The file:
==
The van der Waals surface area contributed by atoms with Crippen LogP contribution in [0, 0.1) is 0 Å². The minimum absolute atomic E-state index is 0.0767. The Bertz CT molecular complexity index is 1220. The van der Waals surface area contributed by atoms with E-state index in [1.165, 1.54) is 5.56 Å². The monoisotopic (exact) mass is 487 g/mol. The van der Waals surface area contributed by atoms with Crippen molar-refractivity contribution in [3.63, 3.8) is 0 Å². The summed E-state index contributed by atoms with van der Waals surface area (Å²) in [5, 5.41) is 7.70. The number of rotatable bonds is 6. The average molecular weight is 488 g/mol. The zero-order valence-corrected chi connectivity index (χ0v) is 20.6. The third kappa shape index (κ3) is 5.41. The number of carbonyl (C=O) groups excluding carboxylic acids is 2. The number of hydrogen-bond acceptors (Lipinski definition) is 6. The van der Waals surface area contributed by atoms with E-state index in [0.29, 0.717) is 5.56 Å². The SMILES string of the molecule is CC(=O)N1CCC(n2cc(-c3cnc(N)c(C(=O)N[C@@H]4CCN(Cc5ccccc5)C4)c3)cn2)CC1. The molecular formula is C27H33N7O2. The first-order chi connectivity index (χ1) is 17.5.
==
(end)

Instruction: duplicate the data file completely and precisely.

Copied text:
The van der Waals surface area contributed by atoms with Crippen LogP contribution in [0, 0.1) is 0 Å². The minimum absolute atomic E-state index is 0.0767. The Bertz CT molecular complexity index is 1220. The van der Waals surface area contributed by atoms with E-state index in [1.165, 1.54) is 5.56 Å². The monoisotopic (exact) mass is 487 g/mol. The van der Waals surface area contributed by atoms with Crippen molar-refractivity contribution in [3.63, 3.8) is 0 Å². The summed E-state index contributed by atoms with van der Waals surface area (Å²) in [5, 5.41) is 7.70. The number of rotatable bonds is 6. The average molecular weight is 488 g/mol. The zero-order valence-corrected chi connectivity index (χ0v) is 20.6. The third kappa shape index (κ3) is 5.41. The number of carbonyl (C=O) groups excluding carboxylic acids is 2. The number of hydrogen-bond acceptors (Lipinski definition) is 6. The van der Waals surface area contributed by atoms with E-state index in [0.29, 0.717) is 5.56 Å². The SMILES string of the molecule is CC(=O)N1CCC(n2cc(-c3cnc(N)c(C(=O)N[C@@H]4CCN(Cc5ccccc5)C4)c3)cn2)CC1. The molecular formula is C27H33N7O2. The first-order chi connectivity index (χ1) is 17.5.